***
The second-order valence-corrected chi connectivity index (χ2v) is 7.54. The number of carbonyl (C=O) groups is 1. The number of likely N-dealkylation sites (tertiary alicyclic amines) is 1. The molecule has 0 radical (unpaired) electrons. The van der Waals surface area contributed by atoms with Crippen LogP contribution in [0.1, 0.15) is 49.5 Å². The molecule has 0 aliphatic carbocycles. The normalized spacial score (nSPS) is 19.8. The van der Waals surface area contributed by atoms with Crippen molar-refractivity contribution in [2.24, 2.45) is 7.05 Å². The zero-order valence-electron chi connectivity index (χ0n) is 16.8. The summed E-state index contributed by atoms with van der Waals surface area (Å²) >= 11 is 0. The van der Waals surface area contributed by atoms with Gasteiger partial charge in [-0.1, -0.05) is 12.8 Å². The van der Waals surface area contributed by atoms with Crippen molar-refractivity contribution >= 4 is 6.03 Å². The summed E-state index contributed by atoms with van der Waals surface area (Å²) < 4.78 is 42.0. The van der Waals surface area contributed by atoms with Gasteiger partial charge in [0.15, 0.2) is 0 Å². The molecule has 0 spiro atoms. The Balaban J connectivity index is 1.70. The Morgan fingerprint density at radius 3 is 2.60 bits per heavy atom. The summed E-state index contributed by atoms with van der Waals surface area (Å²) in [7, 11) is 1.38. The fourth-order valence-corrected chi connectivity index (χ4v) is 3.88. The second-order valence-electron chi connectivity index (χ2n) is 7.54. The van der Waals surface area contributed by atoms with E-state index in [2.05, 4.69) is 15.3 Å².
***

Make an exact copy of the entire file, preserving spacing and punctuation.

The second-order valence-corrected chi connectivity index (χ2v) is 7.54. The number of carbonyl (C=O) groups is 1. The number of likely N-dealkylation sites (tertiary alicyclic amines) is 1. The molecule has 0 radical (unpaired) electrons. The van der Waals surface area contributed by atoms with Crippen LogP contribution in [0.1, 0.15) is 49.5 Å². The molecule has 0 aliphatic carbocycles. The normalized spacial score (nSPS) is 19.8. The van der Waals surface area contributed by atoms with Crippen molar-refractivity contribution in [2.24, 2.45) is 7.05 Å². The zero-order valence-electron chi connectivity index (χ0n) is 16.8. The summed E-state index contributed by atoms with van der Waals surface area (Å²) >= 11 is 0. The van der Waals surface area contributed by atoms with Gasteiger partial charge in [-0.1, -0.05) is 12.8 Å². The van der Waals surface area contributed by atoms with Crippen molar-refractivity contribution >= 4 is 6.03 Å². The summed E-state index contributed by atoms with van der Waals surface area (Å²) < 4.78 is 42.0. The van der Waals surface area contributed by atoms with Gasteiger partial charge in [0.15, 0.2) is 0 Å². The molecule has 0 spiro atoms. The Balaban J connectivity index is 1.70. The Morgan fingerprint density at radius 3 is 2.60 bits per heavy atom. The summed E-state index contributed by atoms with van der Waals surface area (Å²) in [7, 11) is 1.38. The fourth-order valence-corrected chi connectivity index (χ4v) is 3.88. The second-order valence-electron chi connectivity index (χ2n) is 7.54. The van der Waals surface area contributed by atoms with E-state index in [2.05, 4.69) is 15.3 Å².